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Neighbors' rapport crucial for 'Asian Century': China Daily editorial | Updated: 2022-08-21 18:45
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Indian and Chinese national flags flutter side by side at the Raisina hills in New Delhi, India, in this file photo. [Photo/Xinhua]

In a question and answer session after delivering a keynote speech titled "India's Vision for the Indo-Pacific Region" in Bangkok on Thursday, Indian External Affairs Minister Subrahmanyam Jaishankar said that relations between China and India are still at an "extremely difficult" stage, which is hindering the cooperation necessary to realize the "Asian Century".

More than 30 years have passed since former Chinese leader Deng Xiaoping met with then Indian prime minister Rajiv Gandhi in 1988, and said that: "Unless China and India are developed, there will be no Asian Century. No genuine Asia-Pacific Century or Asian Century can come until China, India and other neighboring countries are developed."

Although both China and India have assumed greater importance in both the regional and global arenas, ties between the two neighbors have remained complicated due to their continuing border dispute and New Delhi's leaning closer to the US-led West as a result.

Upholding the consensus of not letting border issues hinder bilateral ties, which was reached between the two countries in 1988, is necessary if the two neighbors are to work together for common development and to join hands to realize the "Asian Century".

Although the two sides have been working hard to ease the tensions in the border areas, conducting a series of military and diplomatic negotiations to de-escalate the situation, the frictions are still festering. Jaishankar's remarks on India's ties with China reflect the dilemma in relations, as they reveal the mixed feelings that prevail in India with regard to China, with positive and negative perceptions vying to hold sway.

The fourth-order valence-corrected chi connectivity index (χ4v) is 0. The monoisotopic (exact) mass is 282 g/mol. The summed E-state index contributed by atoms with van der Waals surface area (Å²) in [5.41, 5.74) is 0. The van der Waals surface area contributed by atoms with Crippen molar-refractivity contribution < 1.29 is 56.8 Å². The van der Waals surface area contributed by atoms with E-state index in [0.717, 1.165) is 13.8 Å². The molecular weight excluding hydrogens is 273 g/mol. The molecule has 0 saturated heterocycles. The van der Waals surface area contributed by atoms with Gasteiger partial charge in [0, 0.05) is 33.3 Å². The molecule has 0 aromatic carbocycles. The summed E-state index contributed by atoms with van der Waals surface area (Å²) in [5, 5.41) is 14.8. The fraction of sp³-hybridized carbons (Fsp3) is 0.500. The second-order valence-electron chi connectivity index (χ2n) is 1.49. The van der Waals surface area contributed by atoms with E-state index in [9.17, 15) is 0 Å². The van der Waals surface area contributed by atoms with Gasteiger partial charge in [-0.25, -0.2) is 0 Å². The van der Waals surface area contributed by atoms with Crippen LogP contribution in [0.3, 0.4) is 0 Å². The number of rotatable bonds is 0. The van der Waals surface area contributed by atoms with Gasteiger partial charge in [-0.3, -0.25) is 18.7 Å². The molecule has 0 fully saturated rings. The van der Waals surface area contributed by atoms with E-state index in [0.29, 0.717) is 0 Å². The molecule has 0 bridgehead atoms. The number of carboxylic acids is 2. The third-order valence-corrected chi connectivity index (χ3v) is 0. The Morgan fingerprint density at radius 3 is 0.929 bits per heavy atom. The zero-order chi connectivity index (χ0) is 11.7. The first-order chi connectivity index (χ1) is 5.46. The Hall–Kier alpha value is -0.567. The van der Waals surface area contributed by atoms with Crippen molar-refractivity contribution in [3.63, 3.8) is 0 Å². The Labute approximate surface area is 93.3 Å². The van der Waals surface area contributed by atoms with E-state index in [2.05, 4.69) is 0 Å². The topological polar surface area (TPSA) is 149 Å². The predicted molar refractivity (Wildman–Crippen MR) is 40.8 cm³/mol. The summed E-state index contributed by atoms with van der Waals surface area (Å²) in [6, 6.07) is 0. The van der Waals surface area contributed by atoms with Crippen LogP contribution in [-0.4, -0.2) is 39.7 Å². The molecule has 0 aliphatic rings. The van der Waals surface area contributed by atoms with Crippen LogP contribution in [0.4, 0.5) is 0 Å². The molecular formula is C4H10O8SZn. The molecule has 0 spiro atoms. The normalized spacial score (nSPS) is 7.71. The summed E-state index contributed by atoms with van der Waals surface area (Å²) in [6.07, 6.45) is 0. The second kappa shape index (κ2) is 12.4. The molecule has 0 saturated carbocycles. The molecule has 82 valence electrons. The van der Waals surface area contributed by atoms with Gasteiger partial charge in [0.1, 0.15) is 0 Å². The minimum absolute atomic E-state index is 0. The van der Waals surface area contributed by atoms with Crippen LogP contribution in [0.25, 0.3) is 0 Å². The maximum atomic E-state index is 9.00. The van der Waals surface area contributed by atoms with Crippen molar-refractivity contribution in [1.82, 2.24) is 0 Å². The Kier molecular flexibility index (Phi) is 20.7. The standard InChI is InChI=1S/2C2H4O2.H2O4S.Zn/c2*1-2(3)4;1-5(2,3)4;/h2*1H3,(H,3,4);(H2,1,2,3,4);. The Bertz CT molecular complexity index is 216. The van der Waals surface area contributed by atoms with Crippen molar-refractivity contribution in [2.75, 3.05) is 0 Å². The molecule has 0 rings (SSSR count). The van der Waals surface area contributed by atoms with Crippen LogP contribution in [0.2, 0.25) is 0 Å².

Yet simply by mentioning the "Asian Century", the top Indian diplomat has already earned some credit since it is recognition that the region should determine its own future and not be dragged into the geopolitical disruptions generated by Washington's "Indo-Pacific strategy", which is aimed at shoring up the US' regional hegemony.

As Chinese State Councilor and Foreign Minister Wang Yi has urged on a number of occasions, both China and India should focus on the larger picture of bilateral ties and adhere to the strategic judgment made by the leaders of the two countries that "China and India should not be a threat to each other, but an opportunity for each other's development".

Their respective efforts to promote development will have a far-reaching impact on Asia and the world at large. As Wang has stressed, China does not pursue a unipolar Asia and respects India's role in the region. By putting their differences on the boundary issue in the proper place in bilateral relations, the two sides can explore "China-India Plus" cooperation so as to promote their own development and revitalization and in doing so bring about the realization of the "Asian Century".

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